## Abstract

To simulate incompressible Navier–Stokes equation, a temporal splitting scheme in time and high-order symmetric interior penalty Galerkin (SIPG) method in space discretization are employed, while the local Lax-Friedrichs flux is applied in the discretization of the nonlinear term. Under a constraint of the Courant–Friedrichs–Lewy (CFL) condition, two benchmark problems in 2D are simulated by the fully discrete SIPG method. One is a lid-driven cavity flow and the other is a circular cylinder flow. For the former, we compute velocity field, pressure contour and vorticity contour. In the latter, while the von Kármán vortex street appears with Reynolds number 50≤Re≤400, we simulate different dynamical behavior of circular cylinder flows, and numerically estimate the Strouhal numbers comparable to the existing experimental results. The calculations on vortex dominated flows are carried out to investigate the potential application of the SIPG method.

### Keywords

- Navier–stokes equations
- von Kármán vortex street
- discontinuous Galerkin method
- interior penalty

## 1. Introduction

The Navier–Stokes equations are a concise physics model of low Knudsen number (i.e. non-rarefied) fluid dynamics. Phenomena described with the Navier–Stokes equations include boundary layers, shocks, flow separation, turbulence, and vortices, as well as integrated effects such as lift and drag. Analytical solutions of real flow problems including complex geometries are not available, therefore numerical solutions are necessary. The Navier–Stokes equation has been investigated by many scientists conducting research on numerical schemes for approximation solutions (see [1, 2, 3, 4, 5, 6, 7, 8]).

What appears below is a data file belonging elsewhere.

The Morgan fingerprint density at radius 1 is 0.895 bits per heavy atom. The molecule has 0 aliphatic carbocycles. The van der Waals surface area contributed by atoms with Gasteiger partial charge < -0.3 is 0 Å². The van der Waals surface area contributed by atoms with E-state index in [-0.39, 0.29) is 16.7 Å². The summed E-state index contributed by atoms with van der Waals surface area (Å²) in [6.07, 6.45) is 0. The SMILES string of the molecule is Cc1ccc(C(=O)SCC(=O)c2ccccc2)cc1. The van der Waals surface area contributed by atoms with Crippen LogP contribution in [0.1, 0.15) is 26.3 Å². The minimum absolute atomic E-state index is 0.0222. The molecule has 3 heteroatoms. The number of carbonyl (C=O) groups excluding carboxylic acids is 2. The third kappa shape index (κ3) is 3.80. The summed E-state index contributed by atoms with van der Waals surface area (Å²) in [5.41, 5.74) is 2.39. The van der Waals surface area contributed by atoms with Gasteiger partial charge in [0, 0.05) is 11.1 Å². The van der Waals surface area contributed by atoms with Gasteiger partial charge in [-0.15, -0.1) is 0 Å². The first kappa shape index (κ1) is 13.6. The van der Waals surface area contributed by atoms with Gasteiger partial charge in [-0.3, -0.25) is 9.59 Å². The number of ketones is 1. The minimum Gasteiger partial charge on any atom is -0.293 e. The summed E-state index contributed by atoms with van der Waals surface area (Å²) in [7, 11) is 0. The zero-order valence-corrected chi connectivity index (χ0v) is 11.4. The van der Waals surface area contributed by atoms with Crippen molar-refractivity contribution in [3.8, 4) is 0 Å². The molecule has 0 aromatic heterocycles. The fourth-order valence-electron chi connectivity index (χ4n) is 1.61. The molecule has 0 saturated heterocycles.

There exist two ways to provide reference data for such problems: One consists in the measurement of quantities of interest in physical experiments and the other is to perform careful numerical studies with highly accurate discretizations. With the prevalence and development of high-performance computers, advanced numerical algorithms are able to be tested for the validation of approaches and codes and for high-order convergence behavior of delicate discretizations.

Among discontinuous Galerkin (DG) methods, primal schemes and mixed methods are distinguished. The former depend on appropriate penalty terms of the discontinuous shape functions, while the latter rely on the mixed methods as the original second-order or higher-order partial differential equations are written as a system of first order partial differential equations with designed suitable numerical fluxes. Interior penalty discontinuous Galerkin methods (IPDG) are known as the representative of primal schemes whereas local discontinuous Galerkin methods (LDG) belong to the class of mixed methods [9]. About IPDG, symmetric interior penalty Galerkin (SIPG) and non-symmetric interior penalty Galerkin (NIPG) methods were first introduced originally for elliptic problems by Wheeler [10] and Rivière et al. [11]. Then, we presented some numerical analysis and simulations on nonlinear parabolic problems [12]. Recently, some work based on the SIPG and NIPG methods has been successfully applied to the steady-state and transient Navier–Stokes Equations [2, 13, 14], with careful analysis being conducted on optimal error estimates for the velocity.

The physics of Navier–Stokes flows are non-dimensionalized by Mach number *Re*,

where

The related concept of circulation

The concept of a vortex is that of vorticity concentrated along a path [15].

Lid driven cavity flows are geometrically simple boundary conditions testing the convective and viscous portions of the Navier Stokes equation in an enclosed unsteady environment. The cavity flow is characterized by a quiescent flow with the driven upper lid providing energy transfer into the cavity through viscous stresses. Boundary layers along the side and lower surfaces develop as the Reynolds number increases, which tends to shift the vorticity center of rotation towards the center. A presence of the sharp corner at the downstream upper corner increasingly generates small scale flow features as the Reynolds number increases. Full cavity flows remain a strong research topic for acoustics and sensor deployment technologies.